diff = 1 + current
        } else {
            diff = 1 - abs(current)
        }
        interpolate(ruddertrim, -1, diff * speed)
    }
    if (d > 0) {
        # Head towards +1. Calculate diff depending on sign of current position
        if (current <= 0) {
            diff = 1 + abs(current)
        } else {
            diff = 1 - current
        }
        interpolate(ruddertrim, 1, diff * speed)
    }
}


##
# Adjust mixture with non-repeating buttons.
# Pressing button starts adjust by calling interpolate. Non-repeating button, so nothing else
# happens until button is released, which will interpolate from current position to current position
# in zero seconds, stopping interpolation and adjust.
#
# If the argument is 0, stop interpolate. Otherwise start interpolate, either positive or negative.
#
# eg  startaAdjustMixture(1) starts making the mixture richer and stops when startAdjustMixture(0) received.
# Takes 10 seconds to move between extremes. Scaled if started somewhere in the middle.
#
var startAdjustMixture = func(d) {
    var diff = 0;
    var mixture = props.globals.getNode("/controls/engines/engine/mixture");
    var current = mixture.getValue();
    var speed = 10;

    # Do nothing if at either limit
    if ((current == 0) or (current == 1)) {
         return
    }

    if (d == 0) {
         # Stop interpolate
         interpolate(mixture, current, 0);
    }
    if (d < 0) {
        # Head towards 0.
        diff = current;
        interpolate(mixture, 0, diff * speed)
    }
    if (d > 0) {
        # Head towards 1.
        diff = 1 - current;
        interpolate(mixture, 1, diff * speed)
    }
}

##
# Adjust throttle with non-repeating buttons.
# Pressing button starts adjust by calling interpolate. Non-repeating button, so nothing else
# happens until button is released, which will interpolate from current position to current position
# in zero seconds, stopping interpolation and adjust.
#
# If the argument is 0, stop interpolate. Otherwise start interpolate, either positive or negative.
#
# eg  startAdjustThrottle(1) starts increasing the throttle setting and stops when startAdjustThrottle(0) received.
# Takes 10 seconds to move between extremes. Scaled if started somewhere in the middle.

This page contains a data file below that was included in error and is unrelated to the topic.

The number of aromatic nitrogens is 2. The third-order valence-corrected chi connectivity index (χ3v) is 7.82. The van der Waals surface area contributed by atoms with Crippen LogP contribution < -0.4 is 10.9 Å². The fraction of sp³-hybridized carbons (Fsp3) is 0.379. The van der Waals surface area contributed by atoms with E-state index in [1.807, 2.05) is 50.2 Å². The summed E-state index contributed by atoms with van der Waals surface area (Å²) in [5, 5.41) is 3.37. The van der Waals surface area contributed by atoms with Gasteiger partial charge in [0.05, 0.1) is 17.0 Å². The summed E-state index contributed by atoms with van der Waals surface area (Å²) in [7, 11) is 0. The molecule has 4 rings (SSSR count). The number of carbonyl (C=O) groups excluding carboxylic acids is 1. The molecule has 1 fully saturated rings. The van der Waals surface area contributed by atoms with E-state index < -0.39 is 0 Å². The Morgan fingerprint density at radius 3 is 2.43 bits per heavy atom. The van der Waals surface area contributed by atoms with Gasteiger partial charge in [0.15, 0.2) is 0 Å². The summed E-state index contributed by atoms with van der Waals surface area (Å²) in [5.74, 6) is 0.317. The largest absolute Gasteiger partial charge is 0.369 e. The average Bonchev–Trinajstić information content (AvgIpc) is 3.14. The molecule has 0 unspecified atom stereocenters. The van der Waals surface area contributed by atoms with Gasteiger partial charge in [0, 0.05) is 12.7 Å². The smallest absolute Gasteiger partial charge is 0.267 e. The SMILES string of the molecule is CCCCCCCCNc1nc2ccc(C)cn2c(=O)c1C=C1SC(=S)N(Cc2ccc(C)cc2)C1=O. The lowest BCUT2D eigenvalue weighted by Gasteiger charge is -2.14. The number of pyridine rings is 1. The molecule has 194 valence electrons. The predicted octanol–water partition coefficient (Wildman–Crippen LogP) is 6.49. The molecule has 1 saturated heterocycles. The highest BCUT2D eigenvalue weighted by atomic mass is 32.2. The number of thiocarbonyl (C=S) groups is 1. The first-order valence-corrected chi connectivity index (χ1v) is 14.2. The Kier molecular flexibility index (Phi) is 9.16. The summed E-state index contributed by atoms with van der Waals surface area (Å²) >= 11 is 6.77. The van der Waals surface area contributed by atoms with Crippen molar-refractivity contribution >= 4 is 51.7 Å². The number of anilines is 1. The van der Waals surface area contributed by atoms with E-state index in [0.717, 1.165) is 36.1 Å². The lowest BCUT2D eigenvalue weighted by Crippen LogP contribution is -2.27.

#
var startAdjustThrottle = func(d) {
    var diff = 0;
    var throttle = props.globals.getNode("/controls/engines/engine/throttle");
    var current = throttle.getValue();
    var speed = 10;

    # Do nothing if at either limit
    if ((current == 0) or (current == 1)) {
         return
    }

    if (d == 0) {
         # Stop interpolate
         interpolate(throttle, current, 0);
    }
    if (d < 0) {
        # Head towards 0.
        diff = current;
        interpolate(throttle, 0, diff * speed)
    }
    if (d > 0) {
        # Head towards 1.
        diff = 1 - current;
        interpolate(throttle, 1, diff * speed)
    }
}


Could someone please check it, test it if you can, and, if approved, commit it. If committed, Stuart must know about it for his joystick settings dialog.


EDIT: If have removed the "do nothing if at either limit." Stupid.
Last edited by macnab on Tue Oct 16, 2012 1:21 pm, edited 2 times in total.
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Re: Writing Joystick Code - wiki article

Postby macnab » Tue Oct 16, 2012 10:34 am

Here is the code for propeller. Just thought of it. :)

On reflection I have changed the "speed" for throttle, mixture and propeller to 10 seconds. Code in previous post hs been changed.

Code: Select all
##
# Adjust propeller with non-repeating buttons.
# Pressing button starts adjust by calling interpolate. Non-repeating button, so nothing else
# happens until button is released, which will interpolate from current position to current position
# in zero seconds, stopping interpolation and adjust.
#
# If the argument is 0, stop interpolate. Otherwise start interpolate, either positive or negative.
#
# eg  startAdjustPropeller(1) starts increasing the propeller setting and stops when startAdjustPropeller(0) received.
# Takes 10 seconds to move between extremes. Scaled if started somewhere in the middle.
#
var startAdjustPropeller = func(d) {
    var diff = 0;
    var propeller = props.globals.getNode("/controls/engines/engine/propeller-pitch");
    var current = propeller.getValue();